A simpler way of doing the same task is to iterate each character by indexing the characters in the string using a loop. The use of the auto() keyword is another string manipulation approach for iterating through the string. Example code explains its use.

string functions in c++

Figure 6: Use of auto() keyword for string iteration

String capacity functions ease optimization and resource management as they control the memory management of strings. 

Figures 3 and 4 show examples of some string capacity functions in the C++ string class. Another useful string capacity function is shrink_to_fit(), which makes the string size equal to the length of the string contained by it to save memory.

Other Advanced String Manipulation Techniques:

  1. String Hashing uses hash functions to create hash values for strings.
  2. OpenMP for concurrent string manipulation.
  3. Converting strings to other data types using std::stringstream
  4. For efficient substring extraction, use std::string_view()
  5. Unicode characters handling and supporting internationalization ICU (International Components for Unicode) library.


Understanding string functions in C++ is an important skill. If you aim to excel as a developer in any of the top custom software development companies, understanding string is an indispensable skill. It also enables developers to build logic efficiently to handle textual data. It is an integral part of every software or app development cycle. It is a collateral skill for which we tried to offer an impactful resource through this article.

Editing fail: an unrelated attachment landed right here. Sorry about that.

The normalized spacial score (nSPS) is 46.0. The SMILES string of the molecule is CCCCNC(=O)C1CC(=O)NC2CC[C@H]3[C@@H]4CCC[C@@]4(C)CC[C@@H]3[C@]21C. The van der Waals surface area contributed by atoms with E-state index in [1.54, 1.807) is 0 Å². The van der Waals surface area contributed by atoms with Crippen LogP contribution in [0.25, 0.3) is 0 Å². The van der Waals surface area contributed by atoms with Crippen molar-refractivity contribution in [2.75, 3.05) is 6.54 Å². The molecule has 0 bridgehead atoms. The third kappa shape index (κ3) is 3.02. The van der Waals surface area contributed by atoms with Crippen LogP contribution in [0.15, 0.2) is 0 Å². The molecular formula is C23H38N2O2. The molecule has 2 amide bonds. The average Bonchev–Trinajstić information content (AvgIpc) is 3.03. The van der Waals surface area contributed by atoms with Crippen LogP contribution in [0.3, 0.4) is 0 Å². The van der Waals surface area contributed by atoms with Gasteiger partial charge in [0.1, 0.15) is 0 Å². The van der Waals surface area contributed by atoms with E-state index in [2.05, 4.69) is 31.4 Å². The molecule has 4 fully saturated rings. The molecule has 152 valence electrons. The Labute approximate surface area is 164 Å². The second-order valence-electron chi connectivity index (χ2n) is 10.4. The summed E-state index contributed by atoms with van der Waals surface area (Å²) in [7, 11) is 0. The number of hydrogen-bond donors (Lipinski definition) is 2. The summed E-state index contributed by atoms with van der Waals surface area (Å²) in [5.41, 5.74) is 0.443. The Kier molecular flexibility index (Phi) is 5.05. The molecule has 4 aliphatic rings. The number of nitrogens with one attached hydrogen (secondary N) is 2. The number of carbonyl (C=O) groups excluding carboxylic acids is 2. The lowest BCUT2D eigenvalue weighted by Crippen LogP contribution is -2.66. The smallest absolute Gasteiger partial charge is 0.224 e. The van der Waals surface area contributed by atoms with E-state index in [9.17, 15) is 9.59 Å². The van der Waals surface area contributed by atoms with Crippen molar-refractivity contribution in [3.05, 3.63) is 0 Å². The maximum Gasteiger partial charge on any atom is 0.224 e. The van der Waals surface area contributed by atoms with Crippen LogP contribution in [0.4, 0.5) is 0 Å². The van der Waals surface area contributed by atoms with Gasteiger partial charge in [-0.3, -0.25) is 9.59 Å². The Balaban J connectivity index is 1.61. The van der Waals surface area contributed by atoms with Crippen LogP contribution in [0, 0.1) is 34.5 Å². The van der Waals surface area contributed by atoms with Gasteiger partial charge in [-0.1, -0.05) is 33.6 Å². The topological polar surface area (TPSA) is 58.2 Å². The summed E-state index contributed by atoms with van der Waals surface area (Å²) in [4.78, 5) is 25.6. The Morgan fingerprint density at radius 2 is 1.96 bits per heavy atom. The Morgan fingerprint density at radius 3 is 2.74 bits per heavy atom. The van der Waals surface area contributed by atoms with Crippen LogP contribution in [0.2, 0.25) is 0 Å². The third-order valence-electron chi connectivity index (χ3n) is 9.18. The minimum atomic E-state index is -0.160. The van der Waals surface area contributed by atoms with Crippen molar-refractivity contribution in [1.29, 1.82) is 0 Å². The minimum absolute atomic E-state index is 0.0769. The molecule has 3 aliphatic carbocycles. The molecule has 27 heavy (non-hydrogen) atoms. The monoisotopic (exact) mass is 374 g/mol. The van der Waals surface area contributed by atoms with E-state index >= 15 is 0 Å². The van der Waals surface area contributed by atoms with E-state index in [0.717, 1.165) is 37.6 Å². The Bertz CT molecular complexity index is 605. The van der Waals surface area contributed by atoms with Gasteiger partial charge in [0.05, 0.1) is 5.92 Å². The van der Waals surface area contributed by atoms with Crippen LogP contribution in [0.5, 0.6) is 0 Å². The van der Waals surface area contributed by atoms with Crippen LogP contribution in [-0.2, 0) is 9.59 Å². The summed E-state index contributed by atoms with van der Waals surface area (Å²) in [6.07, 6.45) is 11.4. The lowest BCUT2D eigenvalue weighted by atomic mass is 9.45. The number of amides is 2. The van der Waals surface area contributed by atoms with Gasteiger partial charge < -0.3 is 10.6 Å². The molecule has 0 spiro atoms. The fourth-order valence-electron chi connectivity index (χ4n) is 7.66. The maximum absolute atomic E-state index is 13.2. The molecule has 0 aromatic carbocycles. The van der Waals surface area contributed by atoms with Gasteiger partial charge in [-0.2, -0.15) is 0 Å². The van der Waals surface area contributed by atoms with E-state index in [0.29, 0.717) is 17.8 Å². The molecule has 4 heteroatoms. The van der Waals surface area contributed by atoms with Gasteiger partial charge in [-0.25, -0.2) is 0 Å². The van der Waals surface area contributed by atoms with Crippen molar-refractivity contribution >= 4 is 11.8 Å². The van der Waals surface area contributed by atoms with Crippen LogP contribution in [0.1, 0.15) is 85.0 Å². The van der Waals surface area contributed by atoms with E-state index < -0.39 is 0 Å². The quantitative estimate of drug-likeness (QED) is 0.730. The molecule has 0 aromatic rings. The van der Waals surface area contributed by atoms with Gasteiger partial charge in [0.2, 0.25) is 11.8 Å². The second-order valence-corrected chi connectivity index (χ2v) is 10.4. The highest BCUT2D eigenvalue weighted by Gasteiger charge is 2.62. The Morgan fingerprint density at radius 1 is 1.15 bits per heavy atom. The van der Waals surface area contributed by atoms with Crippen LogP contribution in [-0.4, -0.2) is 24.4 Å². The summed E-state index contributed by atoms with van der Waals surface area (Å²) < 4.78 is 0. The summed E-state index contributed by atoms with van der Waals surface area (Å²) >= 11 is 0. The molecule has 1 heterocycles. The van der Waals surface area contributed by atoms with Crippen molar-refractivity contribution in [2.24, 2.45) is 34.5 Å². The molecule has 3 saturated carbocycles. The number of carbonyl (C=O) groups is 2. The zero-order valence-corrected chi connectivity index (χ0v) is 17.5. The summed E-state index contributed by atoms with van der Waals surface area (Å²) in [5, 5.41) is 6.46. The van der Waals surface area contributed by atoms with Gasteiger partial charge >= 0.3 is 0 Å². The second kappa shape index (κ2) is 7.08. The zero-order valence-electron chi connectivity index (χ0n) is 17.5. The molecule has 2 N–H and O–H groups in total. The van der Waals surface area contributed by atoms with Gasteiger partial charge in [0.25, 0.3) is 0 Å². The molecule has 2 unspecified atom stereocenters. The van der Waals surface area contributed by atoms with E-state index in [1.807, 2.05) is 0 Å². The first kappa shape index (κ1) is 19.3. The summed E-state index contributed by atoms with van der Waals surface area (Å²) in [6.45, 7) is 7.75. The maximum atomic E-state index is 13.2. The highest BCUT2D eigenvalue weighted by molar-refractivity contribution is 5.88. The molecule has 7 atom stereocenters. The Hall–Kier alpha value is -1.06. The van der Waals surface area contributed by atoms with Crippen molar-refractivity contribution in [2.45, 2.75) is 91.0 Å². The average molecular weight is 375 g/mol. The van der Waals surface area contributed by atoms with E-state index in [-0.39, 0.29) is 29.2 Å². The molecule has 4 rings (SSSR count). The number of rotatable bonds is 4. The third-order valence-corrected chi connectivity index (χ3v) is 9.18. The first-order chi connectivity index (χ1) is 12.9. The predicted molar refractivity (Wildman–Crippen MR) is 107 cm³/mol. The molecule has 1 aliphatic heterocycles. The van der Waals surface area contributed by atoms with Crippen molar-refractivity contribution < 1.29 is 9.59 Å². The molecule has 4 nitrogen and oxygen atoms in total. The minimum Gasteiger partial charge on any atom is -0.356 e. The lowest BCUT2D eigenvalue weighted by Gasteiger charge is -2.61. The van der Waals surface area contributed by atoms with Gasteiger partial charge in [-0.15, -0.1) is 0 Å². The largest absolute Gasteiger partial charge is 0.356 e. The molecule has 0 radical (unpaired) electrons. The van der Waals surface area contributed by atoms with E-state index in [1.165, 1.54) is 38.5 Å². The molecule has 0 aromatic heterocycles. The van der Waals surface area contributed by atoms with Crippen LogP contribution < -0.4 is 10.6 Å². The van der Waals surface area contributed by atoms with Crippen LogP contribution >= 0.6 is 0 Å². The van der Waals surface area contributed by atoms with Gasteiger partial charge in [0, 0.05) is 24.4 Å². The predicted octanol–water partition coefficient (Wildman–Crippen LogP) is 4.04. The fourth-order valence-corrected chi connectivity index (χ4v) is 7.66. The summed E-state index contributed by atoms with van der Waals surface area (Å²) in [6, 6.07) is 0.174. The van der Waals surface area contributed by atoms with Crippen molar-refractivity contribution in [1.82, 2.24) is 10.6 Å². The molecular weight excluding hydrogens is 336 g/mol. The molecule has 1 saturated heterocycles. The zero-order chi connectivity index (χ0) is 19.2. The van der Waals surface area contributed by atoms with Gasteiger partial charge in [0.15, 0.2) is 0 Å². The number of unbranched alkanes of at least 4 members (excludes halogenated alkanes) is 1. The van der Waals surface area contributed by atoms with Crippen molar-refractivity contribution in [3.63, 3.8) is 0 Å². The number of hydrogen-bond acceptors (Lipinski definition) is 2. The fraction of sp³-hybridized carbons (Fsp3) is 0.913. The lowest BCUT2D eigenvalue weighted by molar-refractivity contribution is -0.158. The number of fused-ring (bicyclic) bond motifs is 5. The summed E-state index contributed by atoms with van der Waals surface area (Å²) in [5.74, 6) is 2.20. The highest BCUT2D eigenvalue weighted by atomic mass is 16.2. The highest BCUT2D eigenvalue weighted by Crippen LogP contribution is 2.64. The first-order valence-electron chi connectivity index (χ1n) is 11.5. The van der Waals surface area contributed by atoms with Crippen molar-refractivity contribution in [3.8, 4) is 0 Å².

Frequently Asked Questions

  • What is a string in programming?

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    In programming, a string is a fundamental data type used to represent text. In essence, it is a sequence of characters that can be letters, numbers, symbols, or even spaces.

  • What are the basics of string in C++?

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  • What are the different C++ compare string functions?

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  • What header file is needed for string functions?

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Sakshi Kaushik

By Sakshi Kaushik LinkedIn Icon

A passionate writer and tech lover, she strives to share her expertise with mobile app developers and fellow tech enthusiasts. During her moments away from the keyboard, she relishes delving into thriller narratives, immersing herself in diverse realms.